Holyrood committee questions Brexit minister on emergency bill
The Scottish Government’s version of the EU withdrawal bill is being rushed through the Scottish Parliament.
A Holyrood committee has raised concerns over powers being given to ministers in the Scottish Government’s controversial Brexit Bill.
The Delegated Powers and Law Reform Committee is scrutinising the UK Withdrawal from the European Union (Legal Continuity) (Scotland) Bill which is being rushed through Holyrood.
It has been introduced as emergency legislation due to an ongoing dispute with UK ministers over devolved powers returning from Brussels.
MSPs have agreed to treat the Continuity Bill as an Emergency Bill. Our animation explains a bit more about Emergency Bills, and what the next steps are. pic.twitter.com/gyfvrHYH6i— Scottish Parliament (@ScotParl) March 1, 2018
Brexit Minister Michael Russell said the bill will act as a “back-stop” in case agreement cannot be reached over the UK Government’s European Union (Withdrawal) Bill.
He told the committee that while the Scottish legislation heavily mirrors the UK bill – which will transpose EU law into domestic law in time for Brexit – Scottish ministers have “made positive changes” to address “defects” identified in that legislation.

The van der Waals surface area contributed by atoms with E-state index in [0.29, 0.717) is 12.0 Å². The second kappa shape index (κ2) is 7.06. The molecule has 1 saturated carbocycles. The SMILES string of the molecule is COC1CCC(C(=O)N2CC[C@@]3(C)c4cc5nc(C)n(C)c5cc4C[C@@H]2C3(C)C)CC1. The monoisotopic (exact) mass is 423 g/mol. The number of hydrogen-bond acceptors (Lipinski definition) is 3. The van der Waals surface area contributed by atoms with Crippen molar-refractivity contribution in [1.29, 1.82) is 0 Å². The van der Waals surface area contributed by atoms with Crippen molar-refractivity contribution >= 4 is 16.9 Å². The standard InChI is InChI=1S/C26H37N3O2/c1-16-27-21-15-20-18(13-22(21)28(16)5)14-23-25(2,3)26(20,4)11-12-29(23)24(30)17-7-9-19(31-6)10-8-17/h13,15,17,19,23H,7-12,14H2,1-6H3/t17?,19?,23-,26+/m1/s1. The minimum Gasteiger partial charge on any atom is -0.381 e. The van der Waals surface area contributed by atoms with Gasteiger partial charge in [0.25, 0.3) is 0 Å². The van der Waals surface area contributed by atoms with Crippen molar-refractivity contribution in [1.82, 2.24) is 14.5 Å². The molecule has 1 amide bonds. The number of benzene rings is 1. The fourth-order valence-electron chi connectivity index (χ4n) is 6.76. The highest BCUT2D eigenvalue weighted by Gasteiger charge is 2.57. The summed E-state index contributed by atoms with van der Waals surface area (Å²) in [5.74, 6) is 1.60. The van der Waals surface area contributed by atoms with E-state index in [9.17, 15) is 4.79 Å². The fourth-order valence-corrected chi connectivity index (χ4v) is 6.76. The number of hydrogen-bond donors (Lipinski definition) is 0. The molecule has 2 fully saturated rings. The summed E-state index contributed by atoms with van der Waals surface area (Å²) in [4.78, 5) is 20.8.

Concerns have been raised over so-called Henry VIII powers, which give UK ministers far-reaching authority to amend laws to make them suitable for the UK statute book.
The committee questioned Mr Russell over similar provisions for Scottish ministers contained in the emergency bill.
Conservative MSP Alison Harris asked for “reassurances that powers can only be used to make changes to make the law work efficiently on exit”.
Mr Russell said a “test of necessity” had been added to the Scottish bill, alongside additional limits on the powers, and an enhanced role for the Scottish Parliament.
“That test is pretty severe for the minister to meet,” he said.
He added: “We have to be able to say how would we have a working and functioning system after the day (of Brexit) itself, and if it’s not going to be a working functioning system, if it is going to fail because the legislation is not there, then that’s a situation in which we have to move, now sometimes to move rapidly, but with greater scrutiny than was previously the case under the UK bill.”
The minister also faced questions over provisions which give the Scottish Government the ability to ensure that devolved law in Scotland keeps pace with post-withdrawal developments in the EU.
The measure is time-limited to five years with the possibility to extend it for longer.
Labour MSP Neil Findlay said: “Someone could be reading that section, and say ‘they want powers to implement EU law that they like for five years, but that could continue for as long as they want’.
“You can understand why some people could look at this and say this is just looking to frustrate the whole process.”
Mr Russell said the measure would be scrutinised by the Scottish Parliament.
“It doesn’t keep us in the EU…it’s being taken for practical reasons which are helpful to a variety of sectors,” he said.
“It will be up to ministers to bring forward their proposals. It’ll be up to Parliament to accept or otherwise those proposals.”
“It allows the continuation of the present situation in key areas, which is what many people wish to see, and we think this is a useful thing to do.”